Last week, J. and I, along with his sister and mom, who were visiting from Ontario, climbed in the car and went up to Flin Flon.

It was the final day of the Walking With Our Sisters exhibit, which I’ve wanted to see since hearing that it was coming to our area (go here to see the touring schedule).

The “show” was held in the Elk Hall and as soon as we entered the building, and were asked to remove our shoes, we suspected that we were not there to peer in artistic appreciation at moccasin bead work. Or, at least, not only that.

We put on skirts because, as one of the keepers advised another woman ahead of us, “we were entering our grandmother’s house.”

We were smudged and invited to carry a tiny parcel of tobacco.

Then, we entered a pathway that led us clockwise through a display of more than a thousand beaded vamps, the paired leather uppers of moccasins, each set representing a missing and murdered aboriginal woman.

I am not a person of first nations’ ancestry. My only experience with the high rates of missing and murdered aboriginal women comes second hand, as a journalist who once wrote an article about the issue, following Amnesty International’s Stolen Sisters report, in the days when people watched in horror as Robert Pickton’s farm came apart and many, many questions were asked of the police.

That is my background, and I took that with me into this space, where the sacred energy and resonant power of memorial hit me, as a human being, hard.

I felt privileged to be allowed entry.

There was great beauty and tremendous sadness in the experience of quietly walking through these hundreds of unfinished moccasin tops, each pair hand-stitched to honour women who have vanished or had their lives so violently snuffed out.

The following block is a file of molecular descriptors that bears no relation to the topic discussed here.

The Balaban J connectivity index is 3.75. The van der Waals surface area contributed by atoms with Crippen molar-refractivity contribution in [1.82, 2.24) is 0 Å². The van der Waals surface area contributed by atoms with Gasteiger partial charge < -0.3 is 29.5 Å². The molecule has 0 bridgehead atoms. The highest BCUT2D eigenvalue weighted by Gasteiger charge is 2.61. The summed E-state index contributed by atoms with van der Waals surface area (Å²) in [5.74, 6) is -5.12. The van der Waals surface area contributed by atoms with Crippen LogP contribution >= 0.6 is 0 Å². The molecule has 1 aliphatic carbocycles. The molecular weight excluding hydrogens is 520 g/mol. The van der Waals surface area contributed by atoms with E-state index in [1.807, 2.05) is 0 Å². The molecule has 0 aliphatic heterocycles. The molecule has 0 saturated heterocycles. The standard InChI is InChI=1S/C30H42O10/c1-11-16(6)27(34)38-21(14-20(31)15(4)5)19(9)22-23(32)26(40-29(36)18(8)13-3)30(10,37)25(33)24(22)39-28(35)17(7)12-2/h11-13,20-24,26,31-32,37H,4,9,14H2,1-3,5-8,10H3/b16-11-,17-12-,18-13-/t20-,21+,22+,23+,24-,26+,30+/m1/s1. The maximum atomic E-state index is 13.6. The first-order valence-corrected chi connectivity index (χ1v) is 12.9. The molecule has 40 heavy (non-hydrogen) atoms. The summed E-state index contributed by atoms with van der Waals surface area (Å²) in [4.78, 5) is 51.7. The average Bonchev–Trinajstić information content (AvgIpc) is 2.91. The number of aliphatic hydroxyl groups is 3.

Some of the beadwork was breathtaking but it felt strange to admire it because, as Metis artist Christi Belcourt says in the video posted below, “[this is] not an exhibit, it’s a memorial. It’s a commemoration and it’s ceremony.”


In the room, walking that red carpet, listening to traditional grieving songs and honour songs, I did not feel like a curious viewer, like a visitor to an art gallery, but rather, like a witness, like a participant.

The objects were not there to boast of their beauty as finished slippers but to be incomplete, acting as symbols of each woman and girls’ extinguished life.

Despite the federal government’s refusal to hold a national inquest into the high numbers of missing and murdered aboriginal women, this powerful show will continue to travel, inviting people to experience a profound remembering of those women who did not have to be lost – and to acknowledge an issue that must be felt, with all its tragedy and pain, and addressed.